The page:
My birding has been pretty minimal these last few weeks. I must admit, considering how good November and December are for vagrant/rare birds, I am a total grinch in getting with the 'chasing' spirit. I justify this surliness in that most of the vagrant birds are eclipse-plumage waterfowl on large reservoirs, and it would have to be a very rare bird indeed to make crumby scope views worth a long chase. Some vagrant Warblers have turned up, as well as a Baltimore Oriole hanging out in Tucson. There was a time I would have chased many of these birds, but having now seen most of these species in other states, I've lost a fair bit of motivation, at least as much of the motivation as is required to get over the various and sundry obstacles inimical to early-morning birding. Plus it's been rainy the last two weekends.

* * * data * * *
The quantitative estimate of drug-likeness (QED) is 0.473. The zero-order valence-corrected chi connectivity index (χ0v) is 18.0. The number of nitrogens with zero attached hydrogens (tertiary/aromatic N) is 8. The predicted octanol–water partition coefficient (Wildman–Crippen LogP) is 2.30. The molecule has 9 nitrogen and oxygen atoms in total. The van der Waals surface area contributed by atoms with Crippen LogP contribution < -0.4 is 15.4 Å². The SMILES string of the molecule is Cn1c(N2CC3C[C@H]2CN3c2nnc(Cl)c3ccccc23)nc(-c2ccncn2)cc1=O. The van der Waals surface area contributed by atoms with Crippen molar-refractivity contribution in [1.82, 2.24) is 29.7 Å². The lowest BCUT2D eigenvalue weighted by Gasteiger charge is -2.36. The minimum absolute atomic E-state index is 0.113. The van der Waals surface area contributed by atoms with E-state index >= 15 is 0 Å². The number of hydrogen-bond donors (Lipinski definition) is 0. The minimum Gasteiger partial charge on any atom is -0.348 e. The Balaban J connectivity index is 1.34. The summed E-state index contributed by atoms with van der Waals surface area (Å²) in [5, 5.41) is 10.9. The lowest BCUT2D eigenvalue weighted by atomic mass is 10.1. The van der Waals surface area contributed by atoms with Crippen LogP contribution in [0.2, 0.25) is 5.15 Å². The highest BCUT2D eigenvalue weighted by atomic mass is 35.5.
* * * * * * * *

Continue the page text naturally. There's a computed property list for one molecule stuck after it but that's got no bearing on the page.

Anyhow, even I had to get into gear when someone reported a Long-tailed Duck (not quite annual in AZ) at Saguaro Lake, a mere 35 minute drive without traffic. This would be both a lifer and a pretty great bird for Arizona, and it was close. But of course, all of those earlier grinch factors were still in play. The Saguaro Lake reservoir had a nice, primordial fog going as the sun labored to crest its bluffs. 

I set to work scanning the near-shore waterfowl, not expecting to find a Long-tailed so close to land, but more for a lack of anything else to do until the light improved and the stratus lifted.